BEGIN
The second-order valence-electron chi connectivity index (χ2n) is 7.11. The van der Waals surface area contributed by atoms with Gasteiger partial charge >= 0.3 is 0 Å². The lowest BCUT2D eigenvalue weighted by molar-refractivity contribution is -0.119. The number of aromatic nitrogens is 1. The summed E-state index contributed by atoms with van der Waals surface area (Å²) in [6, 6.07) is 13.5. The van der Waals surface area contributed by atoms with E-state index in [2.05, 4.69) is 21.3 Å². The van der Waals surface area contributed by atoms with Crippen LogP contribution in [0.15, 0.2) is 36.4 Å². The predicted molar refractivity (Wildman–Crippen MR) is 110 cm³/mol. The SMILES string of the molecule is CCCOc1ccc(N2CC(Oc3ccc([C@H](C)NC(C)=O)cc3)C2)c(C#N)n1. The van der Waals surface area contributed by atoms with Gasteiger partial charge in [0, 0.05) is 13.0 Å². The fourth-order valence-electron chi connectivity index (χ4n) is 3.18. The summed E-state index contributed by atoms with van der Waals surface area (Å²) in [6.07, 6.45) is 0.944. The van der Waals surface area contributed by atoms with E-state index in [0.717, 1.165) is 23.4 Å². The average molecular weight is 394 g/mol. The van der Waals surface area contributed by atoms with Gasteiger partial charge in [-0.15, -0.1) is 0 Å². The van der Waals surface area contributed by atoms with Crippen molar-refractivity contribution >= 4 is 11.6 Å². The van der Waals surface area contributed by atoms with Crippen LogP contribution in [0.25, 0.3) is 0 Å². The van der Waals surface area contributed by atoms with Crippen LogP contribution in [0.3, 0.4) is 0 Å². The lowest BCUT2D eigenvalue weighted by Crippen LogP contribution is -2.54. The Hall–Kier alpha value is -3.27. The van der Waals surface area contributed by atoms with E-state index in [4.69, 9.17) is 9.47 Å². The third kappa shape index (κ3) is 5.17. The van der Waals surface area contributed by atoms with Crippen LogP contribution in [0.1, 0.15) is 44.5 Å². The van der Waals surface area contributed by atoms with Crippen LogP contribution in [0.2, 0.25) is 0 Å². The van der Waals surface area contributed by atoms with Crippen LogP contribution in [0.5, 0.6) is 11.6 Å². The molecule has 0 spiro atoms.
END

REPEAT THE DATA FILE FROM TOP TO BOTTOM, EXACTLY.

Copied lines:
The second-order valence-electron chi connectivity index (χ2n) is 7.11. The van der Waals surface area contributed by atoms with Gasteiger partial charge >= 0.3 is 0 Å². The lowest BCUT2D eigenvalue weighted by molar-refractivity contribution is -0.119. The number of aromatic nitrogens is 1. The summed E-state index contributed by atoms with van der Waals surface area (Å²) in [6, 6.07) is 13.5. The van der Waals surface area contributed by atoms with E-state index in [2.05, 4.69) is 21.3 Å². The van der Waals surface area contributed by atoms with Crippen LogP contribution in [0.15, 0.2) is 36.4 Å². The predicted molar refractivity (Wildman–Crippen MR) is 110 cm³/mol. The SMILES string of the molecule is CCCOc1ccc(N2CC(Oc3ccc([C@H](C)NC(C)=O)cc3)C2)c(C#N)n1. The van der Waals surface area contributed by atoms with Gasteiger partial charge in [0, 0.05) is 13.0 Å². The fourth-order valence-electron chi connectivity index (χ4n) is 3.18. The summed E-state index contributed by atoms with van der Waals surface area (Å²) in [6.07, 6.45) is 0.944. The van der Waals surface area contributed by atoms with E-state index in [0.717, 1.165) is 23.4 Å². The average molecular weight is 394 g/mol. The van der Waals surface area contributed by atoms with Gasteiger partial charge in [-0.15, -0.1) is 0 Å². The van der Waals surface area contributed by atoms with Crippen molar-refractivity contribution >= 4 is 11.6 Å². The van der Waals surface area contributed by atoms with Crippen LogP contribution in [0.25, 0.3) is 0 Å². The van der Waals surface area contributed by atoms with Crippen LogP contribution in [0.3, 0.4) is 0 Å². The lowest BCUT2D eigenvalue weighted by Crippen LogP contribution is -2.54. The Hall–Kier alpha value is -3.27. The van der Waals surface area contributed by atoms with E-state index in [4.69, 9.17) is 9.47 Å². The third kappa shape index (κ3) is 5.17. The van der Waals surface area contributed by atoms with Crippen LogP contribution in [0.1, 0.15) is 44.5 Å². The van der Waals surface area contributed by atoms with Crippen LogP contribution in [0.2, 0.25) is 0 Å². The van der Waals surface area contributed by atoms with Crippen LogP contribution in [0.5, 0.6) is 11.6 Å². The molecule has 0 spiro atoms.